February is Black History Month, but Black history goes well beyond just one month of the year. Individuals in the Mississippi State University community are exploring how to push the boundaries of the month and use the whole year as a time of teaching, learning, celebrating and acknowledging African American culture and history.
Donald Shaffer, director of the African American Studies program and professor of English, explained it is vital to have an inclusive and accepting environment at the university.
Shaffer said the African American Studies program garnered attention and enthusiasm from students and faculty alike when it began in 2008. As director of the program, he emphasizes the importance of creating welcoming spaces for students and teaching a curriculum that represents the student body.
Often in school, students are taught incomplete versions of history. Whether the writers of the books purposefully left out details or the information is simply missing from records, the full truth is not available, Shaffer said. While this may be frustrating, he said it is important to acknowledge correctly documented history and to tell the full account of the story.
Aspen Humes, a sophomore communication major at MSU, noted a few ways to learn about Black history outside of the classroom.
"I would say the first step is just being open and realizing that you have so much more to learn," Humes said.
Humes said being inquisitive, doing research on various topics and reading theory books helped her uncover new information.
Shaffer affirmed the value of diving deep into history because one can see the triumphs, fails and details that make humanity so rich.
"So, history allows us certainly to see the ways in which groups have been oppressed and victimized, but it also, I think, gives a full account into the ways in which Indigenous groups and African Americans have been triumphant despite that history of victimization and oppression. That's important too," Shaffer emphasized.
Humes is involved in numerous clubs and organizations at MSU. She said she notices the university listens to different voices but should try to open up more challenging conversations and create an atmosphere that encourages more students to use their voices.
"Whether it be in training, whether it be kind of opening up people or instructors and informing them, I feel like Mississippi State can kind of create an environment that makes everybody feel comfortable in speaking up about their experiences or about things that bother them," Humes said.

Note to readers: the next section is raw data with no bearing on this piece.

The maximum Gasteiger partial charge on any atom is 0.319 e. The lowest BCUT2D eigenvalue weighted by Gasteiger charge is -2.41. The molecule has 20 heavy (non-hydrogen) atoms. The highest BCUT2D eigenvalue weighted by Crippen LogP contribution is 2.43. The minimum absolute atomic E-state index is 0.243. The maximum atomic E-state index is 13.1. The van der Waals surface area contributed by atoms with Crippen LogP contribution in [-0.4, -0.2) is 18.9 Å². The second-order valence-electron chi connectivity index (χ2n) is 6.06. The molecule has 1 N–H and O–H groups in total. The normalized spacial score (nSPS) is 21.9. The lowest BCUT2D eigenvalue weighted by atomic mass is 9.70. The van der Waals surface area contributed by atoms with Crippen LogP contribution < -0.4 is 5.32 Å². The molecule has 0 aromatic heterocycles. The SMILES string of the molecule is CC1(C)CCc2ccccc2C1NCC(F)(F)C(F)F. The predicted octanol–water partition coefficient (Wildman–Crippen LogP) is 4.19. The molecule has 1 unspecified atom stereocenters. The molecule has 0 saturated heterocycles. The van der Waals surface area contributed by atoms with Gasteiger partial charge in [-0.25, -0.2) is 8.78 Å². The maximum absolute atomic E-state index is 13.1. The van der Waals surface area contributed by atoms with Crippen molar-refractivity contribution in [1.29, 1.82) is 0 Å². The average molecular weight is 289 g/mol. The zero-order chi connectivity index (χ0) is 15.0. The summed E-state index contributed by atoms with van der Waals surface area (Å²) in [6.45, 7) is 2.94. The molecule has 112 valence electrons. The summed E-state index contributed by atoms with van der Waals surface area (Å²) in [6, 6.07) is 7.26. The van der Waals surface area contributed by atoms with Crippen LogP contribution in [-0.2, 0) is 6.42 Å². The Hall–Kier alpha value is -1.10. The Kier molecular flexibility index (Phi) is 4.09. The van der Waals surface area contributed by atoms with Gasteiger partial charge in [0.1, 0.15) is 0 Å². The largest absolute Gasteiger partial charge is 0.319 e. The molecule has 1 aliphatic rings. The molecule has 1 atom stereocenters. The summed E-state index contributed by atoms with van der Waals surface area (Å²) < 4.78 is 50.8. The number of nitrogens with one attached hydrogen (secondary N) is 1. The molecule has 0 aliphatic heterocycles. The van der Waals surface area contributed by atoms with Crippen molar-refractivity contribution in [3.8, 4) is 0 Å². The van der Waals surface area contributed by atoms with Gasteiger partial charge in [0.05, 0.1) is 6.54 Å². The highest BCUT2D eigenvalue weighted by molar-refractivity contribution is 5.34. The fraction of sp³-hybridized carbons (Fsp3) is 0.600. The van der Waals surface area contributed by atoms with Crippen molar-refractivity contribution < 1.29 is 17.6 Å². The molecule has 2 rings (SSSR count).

Recently, MSU has increasingly embraced Black culture and history, especially in light of the Black Lives Matter Movement that reignited in 2020. Various people organized protests in Starkville, along with numerous events designed to highlight Black voices.
This month, MSU is holding panels, fine arts exhibits, drive-in movies and more to honor Black History Month. But, as Shaffer said, Black history is not one month out of the year; it is every day. He encourages people to go beyond what is trending and have conversations with people who look different, act differently and think differently because that is how society can move toward practical solutions.
Similarly, Stephen Middleton, a retired professor of history at MSU, explained fixing problems is human nature. Middleton noted once someone identifies the issue, the choice becomes whether or not to solve it. He said being able to communicate well is how problems are solved, and this is something our society is capable of.
"We are an American family, and sometimes we, as an American family, are dysfunctional. We are a dysfunctional family," Middleton said.
Middleton continued, saying his role in society is to try to lead people to resources that will alleviate some of the dysfunction and hopefully create progress.
"We'll never be perfect, and I'll tell you why," Middleton said. "We are humans, and humans have a propensity for being dysfunctional. It's the way it was designed."
Black history is rich and intricate. While February is a great time to start learning, the work never stops. MSU has a multitude of resources for people interested in learning more, along with a full calendar of events this month.